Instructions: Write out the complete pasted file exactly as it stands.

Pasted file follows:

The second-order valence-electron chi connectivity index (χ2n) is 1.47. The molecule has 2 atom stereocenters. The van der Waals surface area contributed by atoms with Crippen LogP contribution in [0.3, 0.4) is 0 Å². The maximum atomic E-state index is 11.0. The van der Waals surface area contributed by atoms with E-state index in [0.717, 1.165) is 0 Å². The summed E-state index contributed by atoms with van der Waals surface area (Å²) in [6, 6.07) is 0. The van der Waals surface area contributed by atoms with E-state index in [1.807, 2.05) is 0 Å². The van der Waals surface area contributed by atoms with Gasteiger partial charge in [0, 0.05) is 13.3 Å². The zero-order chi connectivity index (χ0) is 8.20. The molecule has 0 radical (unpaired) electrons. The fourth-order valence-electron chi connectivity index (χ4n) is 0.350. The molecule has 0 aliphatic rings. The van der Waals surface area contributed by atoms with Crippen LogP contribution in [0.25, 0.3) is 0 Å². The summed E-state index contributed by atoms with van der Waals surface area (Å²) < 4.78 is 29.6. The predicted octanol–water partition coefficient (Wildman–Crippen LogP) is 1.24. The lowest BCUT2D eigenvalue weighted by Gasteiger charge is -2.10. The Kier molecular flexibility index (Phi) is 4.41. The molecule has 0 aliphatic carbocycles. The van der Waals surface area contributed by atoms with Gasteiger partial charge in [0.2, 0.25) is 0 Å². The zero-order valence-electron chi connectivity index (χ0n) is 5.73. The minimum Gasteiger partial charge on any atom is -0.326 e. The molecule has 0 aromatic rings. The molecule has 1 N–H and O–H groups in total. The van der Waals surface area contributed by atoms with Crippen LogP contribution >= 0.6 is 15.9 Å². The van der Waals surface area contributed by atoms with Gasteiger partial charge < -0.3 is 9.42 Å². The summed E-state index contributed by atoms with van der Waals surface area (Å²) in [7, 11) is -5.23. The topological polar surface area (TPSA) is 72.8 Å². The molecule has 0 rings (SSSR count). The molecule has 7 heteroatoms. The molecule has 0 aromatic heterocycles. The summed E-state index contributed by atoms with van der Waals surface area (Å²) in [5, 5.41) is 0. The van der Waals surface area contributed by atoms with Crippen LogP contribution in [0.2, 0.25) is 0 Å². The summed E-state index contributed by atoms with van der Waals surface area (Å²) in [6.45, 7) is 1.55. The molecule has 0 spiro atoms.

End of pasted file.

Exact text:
The second-order valence-electron chi connectivity index (χ2n) is 1.47. The molecule has 2 atom stereocenters. The van der Waals surface area contributed by atoms with Crippen LogP contribution in [0.3, 0.4) is 0 Å². The maximum atomic E-state index is 11.0. The van der Waals surface area contributed by atoms with E-state index in [0.717, 1.165) is 0 Å². The summed E-state index contributed by atoms with van der Waals surface area (Å²) in [6, 6.07) is 0. The van der Waals surface area contributed by atoms with E-state index in [1.807, 2.05) is 0 Å². The van der Waals surface area contributed by atoms with Gasteiger partial charge in [0, 0.05) is 13.3 Å². The zero-order chi connectivity index (χ0) is 8.20. The molecule has 0 radical (unpaired) electrons. The fourth-order valence-electron chi connectivity index (χ4n) is 0.350. The molecule has 0 aliphatic rings. The van der Waals surface area contributed by atoms with Crippen LogP contribution in [0.25, 0.3) is 0 Å². The summed E-state index contributed by atoms with van der Waals surface area (Å²) < 4.78 is 29.6. The predicted octanol–water partition coefficient (Wildman–Crippen LogP) is 1.24. The lowest BCUT2D eigenvalue weighted by Gasteiger charge is -2.10. The Kier molecular flexibility index (Phi) is 4.41. The molecule has 0 aliphatic carbocycles. The van der Waals surface area contributed by atoms with Gasteiger partial charge in [0.2, 0.25) is 0 Å². The zero-order valence-electron chi connectivity index (χ0n) is 5.73. The minimum Gasteiger partial charge on any atom is -0.326 e. The molecule has 0 aromatic rings. The molecule has 1 N–H and O–H groups in total. The van der Waals surface area contributed by atoms with Crippen LogP contribution >= 0.6 is 15.9 Å². The van der Waals surface area contributed by atoms with Gasteiger partial charge < -0.3 is 9.42 Å². The summed E-state index contributed by atoms with van der Waals surface area (Å²) in [7, 11) is -5.23. The topological polar surface area (TPSA) is 72.8 Å². The molecule has 0 rings (SSSR count). The molecule has 7 heteroatoms. The molecule has 0 aromatic heterocycles. The summed E-state index contributed by atoms with van der Waals surface area (Å²) in [5, 5.41) is 0. The van der Waals surface area contributed by atoms with Crippen LogP contribution in [0.2, 0.25) is 0 Å². The summed E-state index contributed by atoms with van der Waals surface area (Å²) in [6.45, 7) is 1.55. The molecule has 0 spiro atoms.